"I've kind of been nomadic," admits Schapira, who spends his time commuting between the student dorms in Jerusalem and his adopted family's home on the weekends.
He is currently a full time student in Hebrew U's preparatory program in the science track and his spare time is spent studying for the psychometric exam. "My routine is class, gym and study," he says. He plans on going into medical school or another biology related field.
"My favorite pastime is reading all the Israeli newspapers on Shabbat and then falling asleep on the couch," admits Schapira. "I like staying up on current events." He also enjoys keeping up with sports in America.
Like many Israelis of his generation, he has the travel bug. "I didn't really have a choice," he says jokingly. "As soon as I got out of the army, I started growing up my hair, picked up my pack and went to South America."
He visited Peru, Bolivia and Mexico and met Israelis on every corner. "People would talk to me in Hebrew right away," he says. "No wonder most natives in far off jungles think that Israel is one of the biggest countries in the world."
He describes his circle of friends as "an eclectic mix of ethnicities" from all different periods of his life. He has his childhood friends, friends from the army and now school friends. "They don't like me being this far away," he says about his friends in the United States.
He describes his army friends as "a pretty great group of guys. With the experience you go through in the army, things are going to click or you're going to hate each other."
From very early on, Schapira had a basic understanding of Hebrew. Growing up in a Jewish day school his Hebrew improved and by the time he got here it was "not bad," as he puts it.
After making aliya he spent six months speaking Hebrew all day every day. "I would come home with headaches at night from concentrating so hard," he says.
For Schapira, being fluent in Hebrew was of paramount importance. "When I came here I wasn't exactly fluent in Hebrew and now I can't speak English anymore," he jokes.
At this point in the conversation, his army friend Asaf calls and they start speaking in Hebrew. "Asaf is from Texas, but when we talk we switch between languages without noticing," says Schapira. "When we talk about army stuff, it's easier to just say it in Hebrew."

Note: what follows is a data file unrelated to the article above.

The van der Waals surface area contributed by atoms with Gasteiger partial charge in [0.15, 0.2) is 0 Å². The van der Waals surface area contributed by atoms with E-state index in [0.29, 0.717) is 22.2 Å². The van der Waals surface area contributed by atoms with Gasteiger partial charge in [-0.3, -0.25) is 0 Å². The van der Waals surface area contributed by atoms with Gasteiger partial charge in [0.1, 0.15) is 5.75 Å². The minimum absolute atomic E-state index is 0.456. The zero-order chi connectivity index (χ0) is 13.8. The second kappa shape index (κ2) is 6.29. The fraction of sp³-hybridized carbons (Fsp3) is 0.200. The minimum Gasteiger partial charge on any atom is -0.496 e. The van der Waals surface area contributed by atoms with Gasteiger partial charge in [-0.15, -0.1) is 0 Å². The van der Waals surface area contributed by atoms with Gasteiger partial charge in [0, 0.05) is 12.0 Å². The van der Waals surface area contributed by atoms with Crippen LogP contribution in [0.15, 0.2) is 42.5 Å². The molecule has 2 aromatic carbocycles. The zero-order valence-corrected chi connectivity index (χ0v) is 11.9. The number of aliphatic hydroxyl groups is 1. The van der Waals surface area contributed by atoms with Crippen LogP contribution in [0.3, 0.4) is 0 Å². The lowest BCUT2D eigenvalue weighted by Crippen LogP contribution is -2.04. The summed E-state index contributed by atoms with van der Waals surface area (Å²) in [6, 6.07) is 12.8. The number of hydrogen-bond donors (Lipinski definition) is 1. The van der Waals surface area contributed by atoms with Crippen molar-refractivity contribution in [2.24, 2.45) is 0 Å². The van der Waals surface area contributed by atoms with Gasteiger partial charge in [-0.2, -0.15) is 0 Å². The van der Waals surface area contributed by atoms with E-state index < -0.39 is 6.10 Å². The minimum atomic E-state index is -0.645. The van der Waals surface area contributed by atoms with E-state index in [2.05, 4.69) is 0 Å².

Raised in a Conservative home, he now considers himself "traditional." His adopted family on the moshav is religious and he went to a religious day school.
He has experienced all the different traditions and says that his favorite part of Shabbat is Friday night services. "I prefer synagogues that sing more," he says.
"I'm kind of a hybrid," he explains. "I'm Israeli, but I'm never going to be 100 percent Israeli and I'm not 100% American anymore."
In the period before his interest in Israel piqued, Shapira says that he felt like an American who happened to be Jewish. During his participation in the Young Judaea year course he began to he see himself as a Jew who is also an American.
When asked about his plans and dreams, Schapira pauses thoughtfully, "In the next few years I'm going to be getting myself an education, anything past that is just kind of scary," he admits. Medical school is a distinct possibility.
He's planning on staying here, but is willing to wait and see what the future holds. "Life happens and you've just got to go with it," he says. "If you asked me in senior year of high school where I would be in 2009, the last thing I would have told you is getting ready to start university."
To propose an immigrant for an 'Arrivals' profile, please send a one paragraph e-mail to: